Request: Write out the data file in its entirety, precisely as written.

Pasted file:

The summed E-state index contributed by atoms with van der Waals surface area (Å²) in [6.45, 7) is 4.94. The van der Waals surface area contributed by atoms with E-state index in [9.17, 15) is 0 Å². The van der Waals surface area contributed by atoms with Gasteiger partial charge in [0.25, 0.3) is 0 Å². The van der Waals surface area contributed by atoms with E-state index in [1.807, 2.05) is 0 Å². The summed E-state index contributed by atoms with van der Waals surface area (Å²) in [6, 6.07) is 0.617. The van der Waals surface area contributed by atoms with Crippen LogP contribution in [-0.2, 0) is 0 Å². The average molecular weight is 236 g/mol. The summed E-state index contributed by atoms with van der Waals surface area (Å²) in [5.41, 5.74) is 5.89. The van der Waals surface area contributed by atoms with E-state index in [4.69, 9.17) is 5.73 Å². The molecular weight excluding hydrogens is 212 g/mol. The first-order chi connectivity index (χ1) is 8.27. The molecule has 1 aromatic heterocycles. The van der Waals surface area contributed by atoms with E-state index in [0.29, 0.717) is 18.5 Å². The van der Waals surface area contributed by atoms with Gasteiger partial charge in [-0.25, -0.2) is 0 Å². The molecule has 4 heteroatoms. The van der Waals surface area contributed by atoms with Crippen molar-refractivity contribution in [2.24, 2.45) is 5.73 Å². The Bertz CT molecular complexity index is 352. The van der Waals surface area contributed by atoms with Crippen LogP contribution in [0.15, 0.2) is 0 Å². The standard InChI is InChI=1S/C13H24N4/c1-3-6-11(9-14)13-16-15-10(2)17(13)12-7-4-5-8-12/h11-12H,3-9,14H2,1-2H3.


The summed E-state index contributed by atoms with van der Waals surface area (Å²) in [6.45, 7) is 4.94. The van der Waals surface area contributed by atoms with E-state index in [9.17, 15) is 0 Å². The van der Waals surface area contributed by atoms with Gasteiger partial charge in [0.25, 0.3) is 0 Å². The van der Waals surface area contributed by atoms with E-state index in [1.807, 2.05) is 0 Å². The summed E-state index contributed by atoms with van der Waals surface area (Å²) in [6, 6.07) is 0.617. The van der Waals surface area contributed by atoms with Crippen LogP contribution in [-0.2, 0) is 0 Å². The average molecular weight is 236 g/mol. The summed E-state index contributed by atoms with van der Waals surface area (Å²) in [5.41, 5.74) is 5.89. The van der Waals surface area contributed by atoms with E-state index in [4.69, 9.17) is 5.73 Å². The molecular weight excluding hydrogens is 212 g/mol. The first-order chi connectivity index (χ1) is 8.27. The molecule has 1 aromatic heterocycles. The van der Waals surface area contributed by atoms with E-state index in [0.29, 0.717) is 18.5 Å². The van der Waals surface area contributed by atoms with Gasteiger partial charge in [-0.25, -0.2) is 0 Å². The molecule has 4 heteroatoms. The van der Waals surface area contributed by atoms with Crippen molar-refractivity contribution in [2.24, 2.45) is 5.73 Å². The Bertz CT molecular complexity index is 352. The van der Waals surface area contributed by atoms with Crippen LogP contribution in [0.15, 0.2) is 0 Å². The standard InChI is InChI=1S/C13H24N4/c1-3-6-11(9-14)13-16-15-10(2)17(13)12-7-4-5-8-12/h11-12H,3-9,14H2,1-2H3.